crossorigin attribute is absent, the request will follow the single-origin policy thereby making the use of preload useless.
The latest trends show that 16.96% of elements that
preload also set
crossorigin and load in anonymous (or equivalent) modes, and only 0.02% utilize the
use-credentials case. This rate has increased in conjunction with the increase in font-preloading, as mentioned earlier.
<link rel="preload" href="ComicSans.woff2" as="font" type="font/woff2" crossorigin>
Be mindful that fonts preloaded without the
crossorigin attribute will be fetched twice!
When it’s time to choose a resource for use with different screen sizes, reach for the
media attribute with
preload to optimize your media queries.
<link rel="preload" href="a.css" as="style" media="only screen and (min-width: 768px)">
<link rel="preload" href="b.css" as="style" media="screen and (max-width: 430px)">
Seeing over 2,100 different combinations of media queries in the 2020 dataset encourages us to consider how wide the variance is between concept and implementation of responsive design from site to site. The ever popular
767px/768px breakpoints (as popularized by Bootstrap amongst others) can be seen in the data.
Using resource hints can be confusing at times, so let’s go over some quick best practices to follow based on Lighthouse’s automated audit.
To safely implement
preconnect make sure to have them in separate links tags.
<link rel="preconnect" href="http://example.com">
<link rel="dns-prefetch" href="http://example.com">
dns-prefetch fallback in the same
<link> tag causes a bug in Safari that cancels the
preconnect request. Close to 2% of pages (~40k) reported the issue of both
dns-prefetch in a single resource.
In the case of “Preconnect to required origins” audit, we saw only 19.67% of pages passing the test, creating a large opportunity for thousands of websites to start using
dns-prefetch to establish early connections to important third-party origins.
Lastly, running Lighthouse’s “Preload key requests” audit resulted in 84.6% of pages passing the test. If you are looking to use
preload for the first time, remember, fonts and critical scripts are a good place to start.
Now let’s celebrate the first year of the Native Lazy Loading API, which at the time of publishing already has over 72% browser support. This new API can be used to defer the load of below-the-fold iframes and images on the page until the user scrolls near them. This can reduce data usage, memory usage, and helps speed up above-the-fold content. Opting-in to lazy load is as simple as adding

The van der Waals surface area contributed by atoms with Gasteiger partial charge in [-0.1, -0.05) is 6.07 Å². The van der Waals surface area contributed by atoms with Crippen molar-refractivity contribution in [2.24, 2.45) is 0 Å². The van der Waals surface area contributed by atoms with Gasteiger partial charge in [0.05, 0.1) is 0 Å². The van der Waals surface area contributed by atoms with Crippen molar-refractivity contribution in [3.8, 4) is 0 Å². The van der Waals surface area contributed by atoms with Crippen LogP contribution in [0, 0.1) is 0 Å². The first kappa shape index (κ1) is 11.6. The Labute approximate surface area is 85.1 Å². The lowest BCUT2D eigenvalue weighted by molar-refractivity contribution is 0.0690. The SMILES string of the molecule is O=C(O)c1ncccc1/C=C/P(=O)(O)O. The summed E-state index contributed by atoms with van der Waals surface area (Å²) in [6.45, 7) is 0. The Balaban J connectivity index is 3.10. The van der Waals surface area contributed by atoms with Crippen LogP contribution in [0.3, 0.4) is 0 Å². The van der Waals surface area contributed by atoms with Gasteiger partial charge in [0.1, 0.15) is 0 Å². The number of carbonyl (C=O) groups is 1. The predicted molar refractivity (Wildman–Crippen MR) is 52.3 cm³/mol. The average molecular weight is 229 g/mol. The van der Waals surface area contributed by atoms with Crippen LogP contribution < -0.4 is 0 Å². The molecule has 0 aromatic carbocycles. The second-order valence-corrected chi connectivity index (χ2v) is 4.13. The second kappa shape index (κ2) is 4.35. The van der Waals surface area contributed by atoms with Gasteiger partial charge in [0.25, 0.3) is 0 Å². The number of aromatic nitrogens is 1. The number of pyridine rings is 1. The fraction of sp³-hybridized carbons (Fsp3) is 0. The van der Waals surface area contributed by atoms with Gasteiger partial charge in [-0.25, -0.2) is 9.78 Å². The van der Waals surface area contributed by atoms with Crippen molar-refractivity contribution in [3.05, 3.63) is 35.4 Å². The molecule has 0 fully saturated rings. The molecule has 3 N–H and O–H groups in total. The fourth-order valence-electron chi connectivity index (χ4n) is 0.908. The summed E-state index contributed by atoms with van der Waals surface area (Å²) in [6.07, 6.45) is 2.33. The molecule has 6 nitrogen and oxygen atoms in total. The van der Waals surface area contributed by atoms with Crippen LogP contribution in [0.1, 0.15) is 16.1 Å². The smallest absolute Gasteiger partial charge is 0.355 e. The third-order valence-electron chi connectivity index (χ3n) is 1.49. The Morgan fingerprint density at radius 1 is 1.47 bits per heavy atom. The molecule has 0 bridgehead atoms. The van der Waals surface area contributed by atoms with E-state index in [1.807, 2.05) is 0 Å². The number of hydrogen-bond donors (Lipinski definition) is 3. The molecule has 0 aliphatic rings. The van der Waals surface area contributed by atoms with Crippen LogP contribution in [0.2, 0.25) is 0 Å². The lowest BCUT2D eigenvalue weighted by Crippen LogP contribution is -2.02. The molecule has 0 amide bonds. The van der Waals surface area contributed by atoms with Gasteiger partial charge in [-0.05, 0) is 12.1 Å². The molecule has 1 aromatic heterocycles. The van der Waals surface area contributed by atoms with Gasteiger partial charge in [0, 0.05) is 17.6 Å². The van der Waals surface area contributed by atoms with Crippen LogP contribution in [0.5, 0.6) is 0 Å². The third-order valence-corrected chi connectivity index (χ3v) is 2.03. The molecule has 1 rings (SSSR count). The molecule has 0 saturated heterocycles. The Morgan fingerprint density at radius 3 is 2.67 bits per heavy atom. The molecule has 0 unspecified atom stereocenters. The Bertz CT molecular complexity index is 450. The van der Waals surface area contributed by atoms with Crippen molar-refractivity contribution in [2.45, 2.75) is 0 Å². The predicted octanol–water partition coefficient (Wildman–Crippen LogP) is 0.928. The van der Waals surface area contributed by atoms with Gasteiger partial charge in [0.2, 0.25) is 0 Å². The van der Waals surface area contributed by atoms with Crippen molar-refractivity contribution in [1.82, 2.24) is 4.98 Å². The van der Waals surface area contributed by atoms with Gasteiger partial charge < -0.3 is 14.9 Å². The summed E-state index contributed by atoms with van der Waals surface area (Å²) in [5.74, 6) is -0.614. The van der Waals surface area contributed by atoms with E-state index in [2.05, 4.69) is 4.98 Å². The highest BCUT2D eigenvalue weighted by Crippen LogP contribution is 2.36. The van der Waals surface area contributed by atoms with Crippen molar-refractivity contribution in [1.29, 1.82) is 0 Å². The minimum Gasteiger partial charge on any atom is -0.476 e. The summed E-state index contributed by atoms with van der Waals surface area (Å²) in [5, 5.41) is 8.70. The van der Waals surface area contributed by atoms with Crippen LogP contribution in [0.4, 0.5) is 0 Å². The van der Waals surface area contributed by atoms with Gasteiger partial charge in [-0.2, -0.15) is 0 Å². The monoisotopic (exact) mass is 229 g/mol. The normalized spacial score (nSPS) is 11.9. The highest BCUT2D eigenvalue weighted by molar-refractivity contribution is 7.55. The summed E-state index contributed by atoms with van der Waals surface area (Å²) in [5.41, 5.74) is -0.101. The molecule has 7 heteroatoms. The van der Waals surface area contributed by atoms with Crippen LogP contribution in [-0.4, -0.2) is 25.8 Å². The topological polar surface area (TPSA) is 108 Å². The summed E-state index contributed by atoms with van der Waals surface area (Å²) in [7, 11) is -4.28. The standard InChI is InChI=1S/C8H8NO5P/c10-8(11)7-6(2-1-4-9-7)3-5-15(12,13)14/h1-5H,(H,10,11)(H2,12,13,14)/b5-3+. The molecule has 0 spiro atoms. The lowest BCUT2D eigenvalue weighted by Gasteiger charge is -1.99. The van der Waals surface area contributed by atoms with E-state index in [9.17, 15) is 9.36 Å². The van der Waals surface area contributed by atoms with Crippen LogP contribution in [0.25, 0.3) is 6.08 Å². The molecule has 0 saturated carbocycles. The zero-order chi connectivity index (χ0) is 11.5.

Adoption is still in its early days, especially with the official thresholds earlier this year being too conservative, and only recently aligning with developer expectations. With almost 72% of browsers supporting native image/source lazy loading, this is another area of opportunity especially for pages looking to improve data usage and performance on low-end devices.
Running Lighthouse’s “Defer offscreen images” audit resulted in 68.65% of pages passing the test. For those pages there is an opportunity to lazy-load images after all critical resources have finished loading.
Be mindful to run the audit on both desktop and mobile as images may move off screen when the viewport changes.
prefetch with machine learning can help improve the performance of subsequent page(s). One solution is Guess.js which made the initial breakthrough in predictive-prefetching, with over a dozen websites already using it in production.
Depending on the training set, the prefetching of Guess.js comes with over 90% accuracy.
Overall, predictive prefetching is still uncharted territory, but combined with prefetching on mouse over and Service Worker prefetching, it has great potential to provide instant experiences for all users of the website, while saving their data.
HTTP/2 has a feature called “server push” that can potentially improve page performance when your product experiences long Round Trip Times(RTTs) or server processing. In brief, rather than waiting for the client to send a request, the server preemptively pushes a resource that it predicts the client will request soon afterwards.
HTTP/2 Push is often initiated through the
preload link header. In the 2020 dataset we have seen 1% of mobile pages using HTTP/2 Push, and of those 75% of preload header links use the
nopush option in the page request. This means that even though a website is using the
preload resource hint, the majority prefer to use just this and disable HTTP/2 pushing of that resource.
It’s important to mention that HTTP/2 Push can also damage performance if not used correctly which probably explains why it is often disabled.